The Future of History

Saturday, 14 January 2012

War in the Borders

It's one of the last great secrets of World War II - how did Britain plan to deal with a German invasion?

The answer, at least in part, was by establishing a secret army in the aftermath of the evacuation of Dunkirk.  All over the country, individuals were surreptitiously recruited.  They were not allowed to discuss their recruitment or special training with anyone.  Most of them were intimately familiar with the land - farmers, gamekeepers and the like.  Many were already in the Home Guard.  Their extra training happened alongside their working lives and their Home Guard duties.

They became the ultra-secret Home Guard Auxiliary Units.  If the Germans had invaded, these men would have disappeared into their secret hideouts where weapons and explosives were already stockpiled.  Their task was to cause as much damage and disruption to the invasion force as possible.

Their life expectancy in the wake of an invasion was estimated at about two weeks.  Anyone who gave the game away would have to be killed.

Thankfully, the Auxiliers were never called upon to go underground and make use of their silent killing techniques and their demolition expertise.  They were not officially recognised for the sacrifices they had been prepared to make.  Many of them lived out the rest of their lives without ever mentioning the special duties they had been trained to carry out in the event of an invasion.

The first I heard about them was a few years ago when my wife's uncle had a phonecall from a historian who was researching the Home Guard Auxiliary patrols in Worcestershire.  Lo and behold, Uncle John's father had been an Auxilier (there was a photo of an ammunition dump on the family farm), as had several of the old boys of the village.  None of them had ever spoken about it.

Last week, I spoke to Tom Sykes,who founded the Coleshill Auxiliary Research Team (CART), a group of volunteers dedicated to discovering and publishing what they can about the Home Guard Auxiliaries.  As part of my research for a potential short film about the Auxiliers, he sent me a book which CART published last year.

Gone to Ground was written by Bill Watson, who grew up in the town of Duns in the Berwickshire region of the Scottish Borders.  As a teenager, Bill was recruited and became part of the Duns Patrol of the Home Guard Auxiliary.  In 1942 he joined the Scots Guards and was captured by the Germans in 1943.  He spent much of the rest of his life as a police officer in the Edinburgh and Borders region.  Bill died in 2004.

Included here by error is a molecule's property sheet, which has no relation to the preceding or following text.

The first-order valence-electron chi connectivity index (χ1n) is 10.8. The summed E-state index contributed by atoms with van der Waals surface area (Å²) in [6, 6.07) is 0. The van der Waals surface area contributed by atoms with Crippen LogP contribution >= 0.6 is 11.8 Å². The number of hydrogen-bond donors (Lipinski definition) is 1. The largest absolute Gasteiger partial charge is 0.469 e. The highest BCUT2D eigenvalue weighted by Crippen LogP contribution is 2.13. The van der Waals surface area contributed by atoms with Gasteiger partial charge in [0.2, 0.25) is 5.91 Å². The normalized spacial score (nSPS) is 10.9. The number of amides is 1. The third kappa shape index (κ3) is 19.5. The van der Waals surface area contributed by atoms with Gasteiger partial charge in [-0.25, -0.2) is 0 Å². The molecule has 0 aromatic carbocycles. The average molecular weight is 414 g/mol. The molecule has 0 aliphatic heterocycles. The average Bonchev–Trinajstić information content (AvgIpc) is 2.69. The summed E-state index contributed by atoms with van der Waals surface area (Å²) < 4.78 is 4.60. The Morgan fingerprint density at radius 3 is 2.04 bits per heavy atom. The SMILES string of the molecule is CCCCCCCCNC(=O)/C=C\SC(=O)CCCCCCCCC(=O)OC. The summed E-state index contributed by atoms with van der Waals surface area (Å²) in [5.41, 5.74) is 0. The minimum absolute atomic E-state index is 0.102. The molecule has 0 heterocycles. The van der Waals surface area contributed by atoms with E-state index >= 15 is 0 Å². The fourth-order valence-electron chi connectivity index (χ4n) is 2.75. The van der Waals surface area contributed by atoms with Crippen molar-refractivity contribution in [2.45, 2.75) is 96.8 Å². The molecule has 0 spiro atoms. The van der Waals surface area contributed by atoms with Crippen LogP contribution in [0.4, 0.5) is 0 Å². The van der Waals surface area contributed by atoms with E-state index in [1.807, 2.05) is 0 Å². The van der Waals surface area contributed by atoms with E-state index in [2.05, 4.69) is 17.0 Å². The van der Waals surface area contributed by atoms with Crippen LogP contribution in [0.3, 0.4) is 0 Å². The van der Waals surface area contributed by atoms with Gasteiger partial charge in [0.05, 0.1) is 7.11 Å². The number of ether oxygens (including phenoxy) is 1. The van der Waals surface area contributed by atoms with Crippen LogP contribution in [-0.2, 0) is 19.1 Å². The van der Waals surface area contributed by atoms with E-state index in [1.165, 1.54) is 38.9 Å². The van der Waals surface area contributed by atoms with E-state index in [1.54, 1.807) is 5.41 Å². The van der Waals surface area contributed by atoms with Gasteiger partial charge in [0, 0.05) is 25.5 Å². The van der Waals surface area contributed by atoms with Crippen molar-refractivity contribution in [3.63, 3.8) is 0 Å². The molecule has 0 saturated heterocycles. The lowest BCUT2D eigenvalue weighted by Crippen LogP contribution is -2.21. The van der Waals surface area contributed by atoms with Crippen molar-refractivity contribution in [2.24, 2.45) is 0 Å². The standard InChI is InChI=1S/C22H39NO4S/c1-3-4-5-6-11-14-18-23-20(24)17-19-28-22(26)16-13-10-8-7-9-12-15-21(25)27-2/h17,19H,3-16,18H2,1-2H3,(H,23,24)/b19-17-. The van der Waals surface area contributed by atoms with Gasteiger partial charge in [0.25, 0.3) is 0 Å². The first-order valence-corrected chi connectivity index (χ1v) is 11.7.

His semi-autobiographical novel is a fictional account of a German invasion of Britain.  His leading character, Bob Wilson, starts out as a seventeen year old who joins the Duns Patrol.  Unable to tell his parents or girlfriend what he is doing every night, he undergoes intensive training and then - when the Germans invade - he goes to ground with the rest of his six-man unit.

In all fairness, Bill Watson was not really a novelist.  And yet, the very artlessness of his writing helps to make Gone to Ground a fascinating and enjoyable read.  Bill had evidently spent a great deal of time imagining what a Nazi invasion of Britain would have been like.  He does nothing to downplay the horrors.  His training meant that he had a rare insight into the type of activities that he and his fellow Auxiliers would have been expected to undertake.  But for every German soldier killed by the 'Six Free Men', as the Duns Patrol like to call themselves, the occupying army takes a hideous form of revenge.  The local population are taken hostage.  Women are raped.  Men are tortured.  Every time the Duns Patrol strikes, a few of their friends and neighbours are executed.

Details of Bill's book, and the work of CART, can be found here:

Of course, all this has very little to do with Arthur.  But then, as I was reading the book I kept reminding myself that Arthur had fought in the Scottish Borders.  Among his enemies - and perhaps the greatest of those enemies - were those Germanic invaders, the Angles, who gave rise to a country called England and a language called English.

Bill Watson belonged to an extremely ancient tradition: those young men of Lothian who were ready to defend with their lives their British-held territory.  Arthur might have had to make do without explosives and machine guns, and maybe the Angles did not parachute in, but the battles that Bill Watson had trained for, and which he later imagined, were just the latest in a long line of skirmishes and actions which have taken place in the Scottish Borders over the years.

There have been plenty of battles across Britain, but historically-speaking few parts of the country have been as wartorn as the Borders and central belt of Scotland.  Had he been called on to disappear into the hills, emerging only to cause havoc for the invaders, Bill Watson and his team would have joined that long, long line of men who have battled for British freedom in the uplands of southern Scotland.

Bill vividly imagined what the effects of an invasion might have been.  Enslavement, rape, torture, execution, collaboration, resentment, resistance ... war is ever the same.  The freedom he fought for was much the same freedom as that which Arthur and his warriors fought for in that same part of the world.

If you buy a copy of Bill's Gone to Ground, 15% of the price is donated to the British Red Cross.  So please do so, if only to remember those who - like Arthur and his men before them - were ready to lay down their lives in the defence of freedom and Britain. 

Men like Bill Watson.  RIP.

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